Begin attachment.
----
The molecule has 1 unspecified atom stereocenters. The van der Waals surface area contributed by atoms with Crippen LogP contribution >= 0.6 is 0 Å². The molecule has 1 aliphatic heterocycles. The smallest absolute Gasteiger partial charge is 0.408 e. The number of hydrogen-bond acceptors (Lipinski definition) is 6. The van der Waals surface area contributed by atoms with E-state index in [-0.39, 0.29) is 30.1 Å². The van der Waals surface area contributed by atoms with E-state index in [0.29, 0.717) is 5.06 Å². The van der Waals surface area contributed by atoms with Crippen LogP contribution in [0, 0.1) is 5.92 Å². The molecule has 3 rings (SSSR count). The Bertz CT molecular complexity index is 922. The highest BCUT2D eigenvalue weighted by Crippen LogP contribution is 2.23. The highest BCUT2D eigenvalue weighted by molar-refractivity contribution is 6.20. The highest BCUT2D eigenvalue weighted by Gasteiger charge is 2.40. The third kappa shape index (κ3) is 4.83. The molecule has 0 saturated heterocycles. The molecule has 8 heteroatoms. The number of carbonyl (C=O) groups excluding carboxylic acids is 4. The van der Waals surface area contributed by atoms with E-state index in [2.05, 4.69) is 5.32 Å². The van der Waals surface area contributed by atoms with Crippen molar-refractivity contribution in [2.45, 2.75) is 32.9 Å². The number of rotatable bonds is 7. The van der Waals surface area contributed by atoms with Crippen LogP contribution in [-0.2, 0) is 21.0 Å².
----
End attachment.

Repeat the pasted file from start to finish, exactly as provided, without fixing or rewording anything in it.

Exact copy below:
The molecule has 1 unspecified atom stereocenters. The van der Waals surface area contributed by atoms with Crippen LogP contribution >= 0.6 is 0 Å². The molecule has 1 aliphatic heterocycles. The smallest absolute Gasteiger partial charge is 0.408 e. The number of hydrogen-bond acceptors (Lipinski definition) is 6. The van der Waals surface area contributed by atoms with E-state index in [-0.39, 0.29) is 30.1 Å². The van der Waals surface area contributed by atoms with E-state index in [0.29, 0.717) is 5.06 Å². The van der Waals surface area contributed by atoms with Crippen LogP contribution in [0, 0.1) is 5.92 Å². The molecule has 3 rings (SSSR count). The Bertz CT molecular complexity index is 922. The highest BCUT2D eigenvalue weighted by Crippen LogP contribution is 2.23. The highest BCUT2D eigenvalue weighted by molar-refractivity contribution is 6.20. The highest BCUT2D eigenvalue weighted by Gasteiger charge is 2.40. The third kappa shape index (κ3) is 4.83. The molecule has 0 saturated heterocycles. The molecule has 8 heteroatoms. The number of carbonyl (C=O) groups excluding carboxylic acids is 4. The van der Waals surface area contributed by atoms with E-state index in [2.05, 4.69) is 5.32 Å². The van der Waals surface area contributed by atoms with Crippen molar-refractivity contribution in [2.45, 2.75) is 32.9 Å². The number of rotatable bonds is 7. The van der Waals surface area contributed by atoms with Crippen LogP contribution in [-0.2, 0) is 21.0 Å².